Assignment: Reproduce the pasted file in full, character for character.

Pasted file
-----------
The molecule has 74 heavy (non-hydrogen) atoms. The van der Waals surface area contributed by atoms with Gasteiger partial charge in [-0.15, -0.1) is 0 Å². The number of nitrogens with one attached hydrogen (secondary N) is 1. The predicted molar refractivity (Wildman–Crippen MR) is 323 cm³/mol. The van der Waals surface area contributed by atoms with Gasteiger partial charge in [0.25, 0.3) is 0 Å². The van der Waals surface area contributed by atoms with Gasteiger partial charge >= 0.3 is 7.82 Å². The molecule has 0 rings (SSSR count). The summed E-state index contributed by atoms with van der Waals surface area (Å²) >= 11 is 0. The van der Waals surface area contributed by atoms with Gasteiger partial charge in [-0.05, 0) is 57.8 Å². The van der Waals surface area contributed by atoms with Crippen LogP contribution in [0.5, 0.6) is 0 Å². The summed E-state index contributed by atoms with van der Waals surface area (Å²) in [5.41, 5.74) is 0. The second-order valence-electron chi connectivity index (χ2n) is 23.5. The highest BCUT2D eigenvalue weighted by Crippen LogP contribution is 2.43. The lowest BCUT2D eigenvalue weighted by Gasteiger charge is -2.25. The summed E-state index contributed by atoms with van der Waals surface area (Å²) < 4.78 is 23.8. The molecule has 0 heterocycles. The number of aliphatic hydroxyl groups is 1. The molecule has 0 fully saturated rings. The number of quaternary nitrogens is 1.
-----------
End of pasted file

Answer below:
The molecule has 74 heavy (non-hydrogen) atoms. The van der Waals surface area contributed by atoms with Gasteiger partial charge in [-0.15, -0.1) is 0 Å². The number of nitrogens with one attached hydrogen (secondary N) is 1. The predicted molar refractivity (Wildman–Crippen MR) is 323 cm³/mol. The van der Waals surface area contributed by atoms with Gasteiger partial charge in [0.25, 0.3) is 0 Å². The van der Waals surface area contributed by atoms with Gasteiger partial charge >= 0.3 is 7.82 Å². The molecule has 0 rings (SSSR count). The summed E-state index contributed by atoms with van der Waals surface area (Å²) >= 11 is 0. The van der Waals surface area contributed by atoms with Gasteiger partial charge in [-0.05, 0) is 57.8 Å². The van der Waals surface area contributed by atoms with Crippen LogP contribution in [0.5, 0.6) is 0 Å². The summed E-state index contributed by atoms with van der Waals surface area (Å²) in [5.41, 5.74) is 0. The second-order valence-electron chi connectivity index (χ2n) is 23.5. The highest BCUT2D eigenvalue weighted by Crippen LogP contribution is 2.43. The lowest BCUT2D eigenvalue weighted by Gasteiger charge is -2.25. The summed E-state index contributed by atoms with van der Waals surface area (Å²) < 4.78 is 23.8. The molecule has 0 heterocycles. The number of aliphatic hydroxyl groups is 1. The molecule has 0 fully saturated rings. The number of quaternary nitrogens is 1.